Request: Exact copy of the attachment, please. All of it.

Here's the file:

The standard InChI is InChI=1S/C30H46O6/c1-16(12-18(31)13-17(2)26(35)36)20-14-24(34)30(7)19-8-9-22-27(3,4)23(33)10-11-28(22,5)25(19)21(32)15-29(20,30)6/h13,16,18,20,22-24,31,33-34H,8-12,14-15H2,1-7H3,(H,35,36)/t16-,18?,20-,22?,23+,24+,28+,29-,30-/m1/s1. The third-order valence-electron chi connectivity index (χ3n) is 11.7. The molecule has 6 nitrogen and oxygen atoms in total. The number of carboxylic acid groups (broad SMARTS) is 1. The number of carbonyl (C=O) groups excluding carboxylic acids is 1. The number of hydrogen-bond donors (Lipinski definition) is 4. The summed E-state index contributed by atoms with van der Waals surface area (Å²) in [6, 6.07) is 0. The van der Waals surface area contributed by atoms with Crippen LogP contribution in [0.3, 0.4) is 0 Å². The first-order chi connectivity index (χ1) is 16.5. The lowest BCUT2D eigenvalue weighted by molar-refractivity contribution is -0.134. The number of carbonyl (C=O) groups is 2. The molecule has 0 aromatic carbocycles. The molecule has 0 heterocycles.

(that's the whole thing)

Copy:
The standard InChI is InChI=1S/C30H46O6/c1-16(12-18(31)13-17(2)26(35)36)20-14-24(34)30(7)19-8-9-22-27(3,4)23(33)10-11-28(22,5)25(19)21(32)15-29(20,30)6/h13,16,18,20,22-24,31,33-34H,8-12,14-15H2,1-7H3,(H,35,36)/t16-,18?,20-,22?,23+,24+,28+,29-,30-/m1/s1. The third-order valence-electron chi connectivity index (χ3n) is 11.7. The molecule has 6 nitrogen and oxygen atoms in total. The number of carboxylic acid groups (broad SMARTS) is 1. The number of carbonyl (C=O) groups excluding carboxylic acids is 1. The number of hydrogen-bond donors (Lipinski definition) is 4. The summed E-state index contributed by atoms with van der Waals surface area (Å²) in [6, 6.07) is 0. The van der Waals surface area contributed by atoms with Crippen LogP contribution in [0.3, 0.4) is 0 Å². The first-order chi connectivity index (χ1) is 16.5. The lowest BCUT2D eigenvalue weighted by molar-refractivity contribution is -0.134. The number of carbonyl (C=O) groups is 2. The molecule has 0 aromatic carbocycles. The molecule has 0 heterocycles.